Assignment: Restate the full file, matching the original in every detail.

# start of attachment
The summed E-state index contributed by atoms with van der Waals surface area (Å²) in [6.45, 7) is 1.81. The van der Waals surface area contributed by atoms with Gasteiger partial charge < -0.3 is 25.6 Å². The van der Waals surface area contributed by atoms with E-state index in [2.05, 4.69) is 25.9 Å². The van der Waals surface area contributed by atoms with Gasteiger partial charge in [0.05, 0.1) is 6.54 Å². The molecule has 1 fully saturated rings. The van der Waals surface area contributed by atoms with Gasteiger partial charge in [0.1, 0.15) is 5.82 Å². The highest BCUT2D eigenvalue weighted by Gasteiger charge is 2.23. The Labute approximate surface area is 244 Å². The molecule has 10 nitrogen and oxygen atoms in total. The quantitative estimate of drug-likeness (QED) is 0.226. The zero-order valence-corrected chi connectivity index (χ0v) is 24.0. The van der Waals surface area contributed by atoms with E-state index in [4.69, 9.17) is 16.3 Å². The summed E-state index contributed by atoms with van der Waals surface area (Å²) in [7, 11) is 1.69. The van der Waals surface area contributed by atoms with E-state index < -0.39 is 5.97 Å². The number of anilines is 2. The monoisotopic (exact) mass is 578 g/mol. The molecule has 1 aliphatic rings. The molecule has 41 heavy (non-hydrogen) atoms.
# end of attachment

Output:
The summed E-state index contributed by atoms with van der Waals surface area (Å²) in [6.45, 7) is 1.81. The van der Waals surface area contributed by atoms with Gasteiger partial charge < -0.3 is 25.6 Å². The van der Waals surface area contributed by atoms with E-state index in [2.05, 4.69) is 25.9 Å². The van der Waals surface area contributed by atoms with Gasteiger partial charge in [0.05, 0.1) is 6.54 Å². The molecule has 1 fully saturated rings. The van der Waals surface area contributed by atoms with Gasteiger partial charge in [0.1, 0.15) is 5.82 Å². The highest BCUT2D eigenvalue weighted by Gasteiger charge is 2.23. The Labute approximate surface area is 244 Å². The molecule has 10 nitrogen and oxygen atoms in total. The quantitative estimate of drug-likeness (QED) is 0.226. The zero-order valence-corrected chi connectivity index (χ0v) is 24.0. The van der Waals surface area contributed by atoms with E-state index in [4.69, 9.17) is 16.3 Å². The summed E-state index contributed by atoms with van der Waals surface area (Å²) in [7, 11) is 1.69. The van der Waals surface area contributed by atoms with E-state index < -0.39 is 5.97 Å². The number of anilines is 2. The monoisotopic (exact) mass is 578 g/mol. The molecule has 1 aliphatic rings. The molecule has 41 heavy (non-hydrogen) atoms.